Thursday January 12, 2017
1:00- 2:00 PM EST
Repurposing Food, Reducing Risk: Legal & Practical Dimensions of Putting Excess Food to its Highest & Best Use
Organized by the CFN Food Waste & Recovery Work Group
Nicole Civita, Food Recovery Project & University of Arkansas School of Law LLM Program in Agricultural & Food Law
This webinar focuses on the federal Bill Emerson Good Samaritan Food Donation Act, which exempts those who make good faith donations of food and grocery products from liability for negligently caused harm arising from the consumption of properly donated food.
Food recovery – diverting unused and unsalable food from the waste stream and donating it for higher and better uses – is a straightforward way to address the fundamentally irreconcilable problems of food waste and food insecurity. With a bit of education about the law and a few tips about operational strategy, wholesome excess food can safely, sustainably, and responsibly be rescued from its wasteful and shameful fate in the landfill. Learn how to design a comprehensive food conservation program that helps feed hungry community members, recaptures precious resources, contributes to the production of new food, and nourishes the soil, all while reducing costs and proving access valuable federal and state tax benefits.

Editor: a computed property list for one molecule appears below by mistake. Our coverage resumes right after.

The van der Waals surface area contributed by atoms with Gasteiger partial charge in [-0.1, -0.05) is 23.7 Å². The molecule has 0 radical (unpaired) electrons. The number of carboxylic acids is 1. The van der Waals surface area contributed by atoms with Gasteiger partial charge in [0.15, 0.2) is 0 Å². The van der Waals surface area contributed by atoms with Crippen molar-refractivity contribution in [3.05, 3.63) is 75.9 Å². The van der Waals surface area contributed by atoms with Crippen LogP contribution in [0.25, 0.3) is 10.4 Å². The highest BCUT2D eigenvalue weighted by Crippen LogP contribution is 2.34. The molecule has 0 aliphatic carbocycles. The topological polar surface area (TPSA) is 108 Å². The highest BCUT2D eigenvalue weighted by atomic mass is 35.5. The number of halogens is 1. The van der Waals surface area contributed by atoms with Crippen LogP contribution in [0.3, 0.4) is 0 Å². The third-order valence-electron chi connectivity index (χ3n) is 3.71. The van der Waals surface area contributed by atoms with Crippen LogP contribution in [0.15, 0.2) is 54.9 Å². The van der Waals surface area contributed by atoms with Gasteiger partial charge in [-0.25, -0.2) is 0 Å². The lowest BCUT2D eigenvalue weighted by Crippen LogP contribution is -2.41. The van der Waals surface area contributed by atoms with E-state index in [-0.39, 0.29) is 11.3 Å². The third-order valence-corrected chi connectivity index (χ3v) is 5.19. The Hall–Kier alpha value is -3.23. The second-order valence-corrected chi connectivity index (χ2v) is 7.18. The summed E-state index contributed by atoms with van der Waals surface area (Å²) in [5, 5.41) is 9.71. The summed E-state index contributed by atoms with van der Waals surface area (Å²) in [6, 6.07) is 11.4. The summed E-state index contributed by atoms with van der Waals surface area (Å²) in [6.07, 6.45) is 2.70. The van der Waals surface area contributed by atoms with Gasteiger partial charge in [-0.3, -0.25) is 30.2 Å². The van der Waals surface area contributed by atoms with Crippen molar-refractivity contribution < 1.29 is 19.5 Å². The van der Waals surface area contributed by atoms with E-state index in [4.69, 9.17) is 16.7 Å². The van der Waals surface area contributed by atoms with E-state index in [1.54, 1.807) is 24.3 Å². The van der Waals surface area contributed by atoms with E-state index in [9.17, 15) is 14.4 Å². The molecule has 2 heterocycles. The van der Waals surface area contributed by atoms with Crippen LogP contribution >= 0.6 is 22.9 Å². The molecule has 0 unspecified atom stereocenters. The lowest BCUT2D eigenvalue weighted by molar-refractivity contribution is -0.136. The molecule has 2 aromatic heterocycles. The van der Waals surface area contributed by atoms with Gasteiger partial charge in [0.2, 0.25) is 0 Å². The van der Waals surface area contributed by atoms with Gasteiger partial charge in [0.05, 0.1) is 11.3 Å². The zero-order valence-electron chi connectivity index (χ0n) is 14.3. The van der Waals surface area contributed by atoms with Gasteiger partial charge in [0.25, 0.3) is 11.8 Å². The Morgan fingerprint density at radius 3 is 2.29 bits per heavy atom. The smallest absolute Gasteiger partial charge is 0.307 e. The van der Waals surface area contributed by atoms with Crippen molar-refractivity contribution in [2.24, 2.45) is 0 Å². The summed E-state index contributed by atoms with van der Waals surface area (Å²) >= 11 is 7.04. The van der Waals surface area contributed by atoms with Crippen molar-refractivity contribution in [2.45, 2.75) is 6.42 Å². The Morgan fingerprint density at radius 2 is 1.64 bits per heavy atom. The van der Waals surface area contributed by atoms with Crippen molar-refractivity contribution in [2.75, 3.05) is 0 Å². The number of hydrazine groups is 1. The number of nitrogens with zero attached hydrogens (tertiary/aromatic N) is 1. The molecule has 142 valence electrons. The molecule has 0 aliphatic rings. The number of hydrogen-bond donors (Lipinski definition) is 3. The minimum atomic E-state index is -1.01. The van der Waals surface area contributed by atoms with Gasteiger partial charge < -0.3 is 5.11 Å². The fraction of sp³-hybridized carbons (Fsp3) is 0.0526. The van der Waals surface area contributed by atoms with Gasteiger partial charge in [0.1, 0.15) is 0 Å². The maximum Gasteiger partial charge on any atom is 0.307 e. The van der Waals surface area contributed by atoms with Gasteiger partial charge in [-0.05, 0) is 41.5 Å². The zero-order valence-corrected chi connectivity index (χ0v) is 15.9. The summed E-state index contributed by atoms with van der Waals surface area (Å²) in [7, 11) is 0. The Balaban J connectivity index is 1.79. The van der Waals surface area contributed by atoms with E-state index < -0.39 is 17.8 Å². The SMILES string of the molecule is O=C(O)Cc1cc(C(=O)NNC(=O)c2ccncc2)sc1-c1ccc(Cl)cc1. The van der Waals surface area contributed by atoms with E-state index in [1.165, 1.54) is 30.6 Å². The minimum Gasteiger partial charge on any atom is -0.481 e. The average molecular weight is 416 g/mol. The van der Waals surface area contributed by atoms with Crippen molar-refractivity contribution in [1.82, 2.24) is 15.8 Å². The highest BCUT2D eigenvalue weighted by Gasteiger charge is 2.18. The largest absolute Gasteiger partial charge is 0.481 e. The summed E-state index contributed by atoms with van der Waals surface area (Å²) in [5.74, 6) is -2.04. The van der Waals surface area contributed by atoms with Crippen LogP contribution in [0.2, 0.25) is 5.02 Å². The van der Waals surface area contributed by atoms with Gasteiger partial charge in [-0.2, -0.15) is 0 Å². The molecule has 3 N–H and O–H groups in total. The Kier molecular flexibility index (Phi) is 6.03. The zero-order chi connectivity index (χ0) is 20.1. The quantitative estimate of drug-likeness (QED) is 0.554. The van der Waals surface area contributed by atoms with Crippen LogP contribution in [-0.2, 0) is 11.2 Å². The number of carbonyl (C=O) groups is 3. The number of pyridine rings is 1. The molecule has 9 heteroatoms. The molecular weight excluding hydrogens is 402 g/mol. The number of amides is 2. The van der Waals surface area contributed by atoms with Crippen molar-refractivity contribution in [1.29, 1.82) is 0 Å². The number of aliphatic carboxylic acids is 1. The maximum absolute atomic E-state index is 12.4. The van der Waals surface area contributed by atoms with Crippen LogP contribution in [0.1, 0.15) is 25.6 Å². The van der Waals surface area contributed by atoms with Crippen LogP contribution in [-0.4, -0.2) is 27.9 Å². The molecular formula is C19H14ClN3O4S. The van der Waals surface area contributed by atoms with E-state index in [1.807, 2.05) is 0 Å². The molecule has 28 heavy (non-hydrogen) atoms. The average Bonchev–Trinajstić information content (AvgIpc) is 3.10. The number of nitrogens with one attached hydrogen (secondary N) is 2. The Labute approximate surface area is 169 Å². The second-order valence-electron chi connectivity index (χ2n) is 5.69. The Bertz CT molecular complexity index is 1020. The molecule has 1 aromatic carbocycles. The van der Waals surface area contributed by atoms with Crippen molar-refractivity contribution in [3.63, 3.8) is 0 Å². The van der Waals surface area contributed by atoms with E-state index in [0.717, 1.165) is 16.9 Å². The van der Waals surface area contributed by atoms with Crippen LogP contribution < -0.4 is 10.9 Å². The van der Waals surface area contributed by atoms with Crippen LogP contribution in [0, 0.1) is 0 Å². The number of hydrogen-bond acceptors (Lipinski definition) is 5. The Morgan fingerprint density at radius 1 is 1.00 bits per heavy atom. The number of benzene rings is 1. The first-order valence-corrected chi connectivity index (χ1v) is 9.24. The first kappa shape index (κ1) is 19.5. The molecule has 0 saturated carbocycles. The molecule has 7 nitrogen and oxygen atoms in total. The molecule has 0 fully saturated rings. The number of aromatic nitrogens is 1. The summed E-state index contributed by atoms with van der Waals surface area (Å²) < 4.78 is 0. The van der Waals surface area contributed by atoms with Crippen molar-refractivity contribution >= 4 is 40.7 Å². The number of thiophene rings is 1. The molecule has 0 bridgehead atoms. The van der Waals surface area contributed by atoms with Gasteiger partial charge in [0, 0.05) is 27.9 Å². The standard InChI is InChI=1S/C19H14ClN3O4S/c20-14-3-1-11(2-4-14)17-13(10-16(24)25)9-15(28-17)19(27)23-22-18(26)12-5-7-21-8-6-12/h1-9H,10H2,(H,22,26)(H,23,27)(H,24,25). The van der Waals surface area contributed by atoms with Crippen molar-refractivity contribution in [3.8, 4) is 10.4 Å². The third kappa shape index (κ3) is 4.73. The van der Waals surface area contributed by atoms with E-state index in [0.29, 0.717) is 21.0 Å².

Many food businesses hesitate to implement the food conservation practices because they erroneously believe them to be fraught with legal, practical, and reputational risks. Fortunately, there are robust, easy to understand, and consistent laws designed to reduce food waste and facilitate food recovery across the United States. During this webinar we focus on the federal Bill Emerson Good Samaritan Food Donation Act, which exempts those who make good faith donations of food and grocery products to non-profit organizations that feed the hungry from liability for negligently caused harm arising from the consumption of properly donated food. We will also cover best practices for implementing food conservation programs and building productive, collaborative relationships among food donors, recipients and regulators. Depending on attendee interest, we will also touch on related topics, such as state good samaritan acts, the legal significance of food product dating, tax incentives, the proposed federal Food Recovery Act and action opportunities.